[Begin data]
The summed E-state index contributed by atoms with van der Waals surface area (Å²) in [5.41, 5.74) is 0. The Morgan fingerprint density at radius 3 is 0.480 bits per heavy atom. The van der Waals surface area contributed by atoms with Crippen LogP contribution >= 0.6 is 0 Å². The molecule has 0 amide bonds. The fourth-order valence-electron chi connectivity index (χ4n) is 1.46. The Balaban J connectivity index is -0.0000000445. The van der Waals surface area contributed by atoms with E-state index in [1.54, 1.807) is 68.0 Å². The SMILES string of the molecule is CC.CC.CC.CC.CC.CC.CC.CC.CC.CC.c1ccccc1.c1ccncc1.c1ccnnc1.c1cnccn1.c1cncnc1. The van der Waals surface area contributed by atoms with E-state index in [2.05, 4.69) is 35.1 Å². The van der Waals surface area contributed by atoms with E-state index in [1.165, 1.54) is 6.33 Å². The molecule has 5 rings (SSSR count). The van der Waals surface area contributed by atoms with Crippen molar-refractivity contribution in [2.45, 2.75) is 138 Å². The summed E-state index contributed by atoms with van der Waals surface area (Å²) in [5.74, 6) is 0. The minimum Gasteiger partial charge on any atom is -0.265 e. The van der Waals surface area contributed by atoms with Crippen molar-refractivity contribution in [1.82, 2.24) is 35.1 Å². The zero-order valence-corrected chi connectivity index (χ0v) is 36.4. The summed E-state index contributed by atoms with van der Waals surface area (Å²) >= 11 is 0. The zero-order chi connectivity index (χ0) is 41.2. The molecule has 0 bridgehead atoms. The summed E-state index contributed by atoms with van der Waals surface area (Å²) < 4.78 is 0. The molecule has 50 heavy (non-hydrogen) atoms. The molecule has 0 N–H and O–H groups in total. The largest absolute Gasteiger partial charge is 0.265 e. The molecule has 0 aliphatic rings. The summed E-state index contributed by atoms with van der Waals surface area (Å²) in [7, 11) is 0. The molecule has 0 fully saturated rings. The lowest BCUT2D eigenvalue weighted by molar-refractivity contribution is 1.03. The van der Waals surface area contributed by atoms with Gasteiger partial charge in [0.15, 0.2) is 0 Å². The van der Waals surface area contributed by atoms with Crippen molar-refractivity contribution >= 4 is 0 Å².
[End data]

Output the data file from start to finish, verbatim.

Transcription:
The summed E-state index contributed by atoms with van der Waals surface area (Å²) in [5.41, 5.74) is 0. The Morgan fingerprint density at radius 3 is 0.480 bits per heavy atom. The van der Waals surface area contributed by atoms with Crippen LogP contribution >= 0.6 is 0 Å². The molecule has 0 amide bonds. The fourth-order valence-electron chi connectivity index (χ4n) is 1.46. The Balaban J connectivity index is -0.0000000445. The van der Waals surface area contributed by atoms with E-state index in [1.54, 1.807) is 68.0 Å². The SMILES string of the molecule is CC.CC.CC.CC.CC.CC.CC.CC.CC.CC.c1ccccc1.c1ccncc1.c1ccnnc1.c1cnccn1.c1cncnc1. The van der Waals surface area contributed by atoms with E-state index in [2.05, 4.69) is 35.1 Å². The van der Waals surface area contributed by atoms with E-state index in [1.165, 1.54) is 6.33 Å². The molecule has 5 rings (SSSR count). The van der Waals surface area contributed by atoms with Crippen molar-refractivity contribution in [2.45, 2.75) is 138 Å². The summed E-state index contributed by atoms with van der Waals surface area (Å²) in [5.74, 6) is 0. The minimum Gasteiger partial charge on any atom is -0.265 e. The van der Waals surface area contributed by atoms with Crippen molar-refractivity contribution in [1.82, 2.24) is 35.1 Å². The zero-order valence-corrected chi connectivity index (χ0v) is 36.4. The summed E-state index contributed by atoms with van der Waals surface area (Å²) >= 11 is 0. The zero-order chi connectivity index (χ0) is 41.2. The molecule has 0 bridgehead atoms. The summed E-state index contributed by atoms with van der Waals surface area (Å²) < 4.78 is 0. The molecule has 50 heavy (non-hydrogen) atoms. The molecule has 0 N–H and O–H groups in total. The largest absolute Gasteiger partial charge is 0.265 e. The molecule has 0 aliphatic rings. The summed E-state index contributed by atoms with van der Waals surface area (Å²) in [7, 11) is 0. The molecule has 0 fully saturated rings. The lowest BCUT2D eigenvalue weighted by molar-refractivity contribution is 1.03. The van der Waals surface area contributed by atoms with Gasteiger partial charge in [0.15, 0.2) is 0 Å². The van der Waals surface area contributed by atoms with Crippen molar-refractivity contribution >= 4 is 0 Å².